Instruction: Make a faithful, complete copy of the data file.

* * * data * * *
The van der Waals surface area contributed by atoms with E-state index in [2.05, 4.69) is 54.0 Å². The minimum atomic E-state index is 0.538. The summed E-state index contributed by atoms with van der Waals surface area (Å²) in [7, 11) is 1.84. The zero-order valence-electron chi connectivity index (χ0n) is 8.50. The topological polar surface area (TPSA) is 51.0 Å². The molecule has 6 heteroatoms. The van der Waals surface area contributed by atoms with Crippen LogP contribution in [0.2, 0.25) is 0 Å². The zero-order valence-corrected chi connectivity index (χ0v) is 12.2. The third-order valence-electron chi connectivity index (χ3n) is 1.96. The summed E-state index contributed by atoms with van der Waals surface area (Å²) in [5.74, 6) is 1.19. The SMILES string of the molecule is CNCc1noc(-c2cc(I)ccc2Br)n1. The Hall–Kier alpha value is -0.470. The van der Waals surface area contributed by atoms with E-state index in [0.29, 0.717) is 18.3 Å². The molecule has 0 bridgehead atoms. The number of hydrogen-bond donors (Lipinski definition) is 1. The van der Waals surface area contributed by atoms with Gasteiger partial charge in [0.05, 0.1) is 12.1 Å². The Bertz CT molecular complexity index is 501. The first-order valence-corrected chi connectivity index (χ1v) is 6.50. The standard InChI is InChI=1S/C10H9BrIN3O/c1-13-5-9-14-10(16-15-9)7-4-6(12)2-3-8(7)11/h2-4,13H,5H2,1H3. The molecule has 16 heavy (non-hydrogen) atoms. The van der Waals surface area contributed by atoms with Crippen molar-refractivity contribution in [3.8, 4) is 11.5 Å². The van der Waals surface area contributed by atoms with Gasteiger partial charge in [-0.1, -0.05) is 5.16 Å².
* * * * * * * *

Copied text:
The van der Waals surface area contributed by atoms with E-state index in [2.05, 4.69) is 54.0 Å². The minimum atomic E-state index is 0.538. The summed E-state index contributed by atoms with van der Waals surface area (Å²) in [7, 11) is 1.84. The zero-order valence-electron chi connectivity index (χ0n) is 8.50. The topological polar surface area (TPSA) is 51.0 Å². The molecule has 6 heteroatoms. The van der Waals surface area contributed by atoms with Crippen LogP contribution in [0.2, 0.25) is 0 Å². The zero-order valence-corrected chi connectivity index (χ0v) is 12.2. The third-order valence-electron chi connectivity index (χ3n) is 1.96. The summed E-state index contributed by atoms with van der Waals surface area (Å²) in [5.74, 6) is 1.19. The SMILES string of the molecule is CNCc1noc(-c2cc(I)ccc2Br)n1. The Hall–Kier alpha value is -0.470. The van der Waals surface area contributed by atoms with E-state index in [0.29, 0.717) is 18.3 Å². The molecule has 0 bridgehead atoms. The number of hydrogen-bond donors (Lipinski definition) is 1. The van der Waals surface area contributed by atoms with Gasteiger partial charge in [0.05, 0.1) is 12.1 Å². The Bertz CT molecular complexity index is 501. The first-order valence-corrected chi connectivity index (χ1v) is 6.50. The standard InChI is InChI=1S/C10H9BrIN3O/c1-13-5-9-14-10(16-15-9)7-4-6(12)2-3-8(7)11/h2-4,13H,5H2,1H3. The molecule has 16 heavy (non-hydrogen) atoms. The van der Waals surface area contributed by atoms with Crippen molar-refractivity contribution in [3.8, 4) is 11.5 Å². The van der Waals surface area contributed by atoms with Gasteiger partial charge in [-0.1, -0.05) is 5.16 Å².